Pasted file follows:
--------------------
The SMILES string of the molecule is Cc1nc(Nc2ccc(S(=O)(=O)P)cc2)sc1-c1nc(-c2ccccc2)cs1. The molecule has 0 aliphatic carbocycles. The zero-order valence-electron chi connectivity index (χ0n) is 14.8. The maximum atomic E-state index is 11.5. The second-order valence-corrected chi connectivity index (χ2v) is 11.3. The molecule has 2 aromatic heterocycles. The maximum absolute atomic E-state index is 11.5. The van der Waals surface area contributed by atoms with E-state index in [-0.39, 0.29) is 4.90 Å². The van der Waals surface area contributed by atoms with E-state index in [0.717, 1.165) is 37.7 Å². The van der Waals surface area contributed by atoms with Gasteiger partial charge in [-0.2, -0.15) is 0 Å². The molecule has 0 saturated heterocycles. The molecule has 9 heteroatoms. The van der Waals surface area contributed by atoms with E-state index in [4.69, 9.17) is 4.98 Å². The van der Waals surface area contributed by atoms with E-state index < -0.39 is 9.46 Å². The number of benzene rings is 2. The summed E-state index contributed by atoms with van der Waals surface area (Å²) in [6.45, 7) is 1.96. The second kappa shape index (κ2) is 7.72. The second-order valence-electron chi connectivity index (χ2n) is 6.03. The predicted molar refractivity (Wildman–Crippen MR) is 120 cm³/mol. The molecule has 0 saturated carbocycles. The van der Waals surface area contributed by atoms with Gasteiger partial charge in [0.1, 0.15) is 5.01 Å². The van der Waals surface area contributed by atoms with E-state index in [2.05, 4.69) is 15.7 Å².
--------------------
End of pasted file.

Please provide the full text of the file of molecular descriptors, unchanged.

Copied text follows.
The SMILES string of the molecule is Cc1nc(Nc2ccc(S(=O)(=O)P)cc2)sc1-c1nc(-c2ccccc2)cs1. The molecule has 0 aliphatic carbocycles. The zero-order valence-electron chi connectivity index (χ0n) is 14.8. The maximum atomic E-state index is 11.5. The second-order valence-corrected chi connectivity index (χ2v) is 11.3. The molecule has 2 aromatic heterocycles. The maximum absolute atomic E-state index is 11.5. The van der Waals surface area contributed by atoms with E-state index in [-0.39, 0.29) is 4.90 Å². The van der Waals surface area contributed by atoms with E-state index in [0.717, 1.165) is 37.7 Å². The van der Waals surface area contributed by atoms with Gasteiger partial charge in [-0.2, -0.15) is 0 Å². The molecule has 0 saturated heterocycles. The molecule has 9 heteroatoms. The van der Waals surface area contributed by atoms with E-state index in [4.69, 9.17) is 4.98 Å². The van der Waals surface area contributed by atoms with E-state index < -0.39 is 9.46 Å². The number of benzene rings is 2. The summed E-state index contributed by atoms with van der Waals surface area (Å²) in [6.45, 7) is 1.96. The second kappa shape index (κ2) is 7.72. The second-order valence-electron chi connectivity index (χ2n) is 6.03. The predicted molar refractivity (Wildman–Crippen MR) is 120 cm³/mol. The molecule has 0 saturated carbocycles. The van der Waals surface area contributed by atoms with Gasteiger partial charge in [0.1, 0.15) is 5.01 Å². The van der Waals surface area contributed by atoms with E-state index in [2.05, 4.69) is 15.7 Å².